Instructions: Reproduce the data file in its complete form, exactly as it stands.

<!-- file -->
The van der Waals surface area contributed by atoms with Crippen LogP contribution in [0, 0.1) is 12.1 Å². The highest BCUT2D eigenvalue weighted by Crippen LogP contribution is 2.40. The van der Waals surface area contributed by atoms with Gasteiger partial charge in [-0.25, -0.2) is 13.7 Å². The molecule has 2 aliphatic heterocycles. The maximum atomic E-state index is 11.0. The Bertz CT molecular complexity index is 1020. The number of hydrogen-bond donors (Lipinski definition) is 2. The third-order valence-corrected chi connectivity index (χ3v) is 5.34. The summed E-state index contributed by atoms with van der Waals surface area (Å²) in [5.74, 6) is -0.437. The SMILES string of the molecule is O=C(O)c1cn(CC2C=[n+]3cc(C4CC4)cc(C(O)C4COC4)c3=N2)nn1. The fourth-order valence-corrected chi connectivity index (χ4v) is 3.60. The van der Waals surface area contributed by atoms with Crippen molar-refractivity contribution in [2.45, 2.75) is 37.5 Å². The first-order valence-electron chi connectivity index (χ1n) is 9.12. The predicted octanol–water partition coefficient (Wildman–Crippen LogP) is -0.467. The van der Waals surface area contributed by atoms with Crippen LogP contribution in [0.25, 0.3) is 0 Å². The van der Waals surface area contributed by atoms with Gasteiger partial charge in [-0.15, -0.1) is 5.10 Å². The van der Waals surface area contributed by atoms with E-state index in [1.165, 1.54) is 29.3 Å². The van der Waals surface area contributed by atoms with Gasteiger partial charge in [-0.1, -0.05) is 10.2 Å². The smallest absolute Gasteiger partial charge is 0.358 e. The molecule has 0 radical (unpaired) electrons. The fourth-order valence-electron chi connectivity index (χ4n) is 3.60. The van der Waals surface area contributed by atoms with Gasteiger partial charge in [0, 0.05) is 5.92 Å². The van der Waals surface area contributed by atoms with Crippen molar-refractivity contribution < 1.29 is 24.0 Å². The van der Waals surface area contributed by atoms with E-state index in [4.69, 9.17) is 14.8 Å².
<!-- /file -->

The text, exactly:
The van der Waals surface area contributed by atoms with Crippen LogP contribution in [0, 0.1) is 12.1 Å². The highest BCUT2D eigenvalue weighted by Crippen LogP contribution is 2.40. The van der Waals surface area contributed by atoms with Gasteiger partial charge in [-0.25, -0.2) is 13.7 Å². The molecule has 2 aliphatic heterocycles. The maximum atomic E-state index is 11.0. The Bertz CT molecular complexity index is 1020. The number of hydrogen-bond donors (Lipinski definition) is 2. The third-order valence-corrected chi connectivity index (χ3v) is 5.34. The summed E-state index contributed by atoms with van der Waals surface area (Å²) in [5.74, 6) is -0.437. The SMILES string of the molecule is O=C(O)c1cn(CC2C=[n+]3cc(C4CC4)cc(C(O)C4COC4)c3=N2)nn1. The fourth-order valence-corrected chi connectivity index (χ4v) is 3.60. The van der Waals surface area contributed by atoms with Crippen molar-refractivity contribution in [2.45, 2.75) is 37.5 Å². The first-order valence-electron chi connectivity index (χ1n) is 9.12. The predicted octanol–water partition coefficient (Wildman–Crippen LogP) is -0.467. The van der Waals surface area contributed by atoms with Crippen LogP contribution in [0.25, 0.3) is 0 Å². The van der Waals surface area contributed by atoms with Gasteiger partial charge in [-0.15, -0.1) is 5.10 Å². The van der Waals surface area contributed by atoms with E-state index in [1.165, 1.54) is 29.3 Å². The van der Waals surface area contributed by atoms with Gasteiger partial charge in [-0.1, -0.05) is 10.2 Å². The smallest absolute Gasteiger partial charge is 0.358 e. The molecule has 0 radical (unpaired) electrons. The fourth-order valence-electron chi connectivity index (χ4n) is 3.60. The van der Waals surface area contributed by atoms with Gasteiger partial charge in [0, 0.05) is 5.92 Å². The van der Waals surface area contributed by atoms with Crippen molar-refractivity contribution < 1.29 is 24.0 Å². The van der Waals surface area contributed by atoms with E-state index in [4.69, 9.17) is 14.8 Å².